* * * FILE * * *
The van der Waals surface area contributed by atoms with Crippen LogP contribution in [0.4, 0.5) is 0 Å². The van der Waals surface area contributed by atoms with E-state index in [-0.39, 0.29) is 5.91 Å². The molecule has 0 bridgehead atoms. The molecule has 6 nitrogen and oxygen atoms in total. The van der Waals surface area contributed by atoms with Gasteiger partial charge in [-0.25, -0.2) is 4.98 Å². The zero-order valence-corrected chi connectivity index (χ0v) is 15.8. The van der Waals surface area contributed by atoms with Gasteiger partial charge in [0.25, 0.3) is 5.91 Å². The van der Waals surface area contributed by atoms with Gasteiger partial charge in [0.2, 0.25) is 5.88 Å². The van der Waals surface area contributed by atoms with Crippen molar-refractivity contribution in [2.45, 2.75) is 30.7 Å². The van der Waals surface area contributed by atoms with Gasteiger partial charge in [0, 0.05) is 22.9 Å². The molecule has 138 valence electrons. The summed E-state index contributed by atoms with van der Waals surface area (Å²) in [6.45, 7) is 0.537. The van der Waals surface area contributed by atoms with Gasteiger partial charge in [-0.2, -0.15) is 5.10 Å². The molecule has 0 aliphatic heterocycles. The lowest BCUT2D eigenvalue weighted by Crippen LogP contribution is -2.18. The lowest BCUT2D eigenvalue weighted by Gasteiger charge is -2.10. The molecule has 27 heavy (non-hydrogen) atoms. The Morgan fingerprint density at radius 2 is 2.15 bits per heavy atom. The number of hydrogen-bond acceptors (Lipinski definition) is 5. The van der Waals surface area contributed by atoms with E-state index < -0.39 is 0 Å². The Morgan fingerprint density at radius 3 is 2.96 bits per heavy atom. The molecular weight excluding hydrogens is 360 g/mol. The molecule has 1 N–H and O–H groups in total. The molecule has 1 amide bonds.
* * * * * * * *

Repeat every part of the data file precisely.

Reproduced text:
The van der Waals surface area contributed by atoms with Crippen LogP contribution in [0.4, 0.5) is 0 Å². The van der Waals surface area contributed by atoms with E-state index in [-0.39, 0.29) is 5.91 Å². The molecule has 0 bridgehead atoms. The molecule has 6 nitrogen and oxygen atoms in total. The van der Waals surface area contributed by atoms with Gasteiger partial charge in [-0.25, -0.2) is 4.98 Å². The zero-order valence-corrected chi connectivity index (χ0v) is 15.8. The van der Waals surface area contributed by atoms with Gasteiger partial charge in [0.25, 0.3) is 5.91 Å². The van der Waals surface area contributed by atoms with Gasteiger partial charge in [0.2, 0.25) is 5.88 Å². The van der Waals surface area contributed by atoms with Crippen molar-refractivity contribution in [2.45, 2.75) is 30.7 Å². The van der Waals surface area contributed by atoms with Gasteiger partial charge in [0, 0.05) is 22.9 Å². The molecule has 138 valence electrons. The summed E-state index contributed by atoms with van der Waals surface area (Å²) in [6.45, 7) is 0.537. The van der Waals surface area contributed by atoms with Gasteiger partial charge in [-0.2, -0.15) is 5.10 Å². The molecule has 0 aliphatic heterocycles. The lowest BCUT2D eigenvalue weighted by Crippen LogP contribution is -2.18. The lowest BCUT2D eigenvalue weighted by Gasteiger charge is -2.10. The molecule has 27 heavy (non-hydrogen) atoms. The Morgan fingerprint density at radius 2 is 2.15 bits per heavy atom. The number of hydrogen-bond acceptors (Lipinski definition) is 5. The van der Waals surface area contributed by atoms with E-state index < -0.39 is 0 Å². The Morgan fingerprint density at radius 3 is 2.96 bits per heavy atom. The molecular weight excluding hydrogens is 360 g/mol. The molecule has 1 N–H and O–H groups in total. The molecule has 1 amide bonds.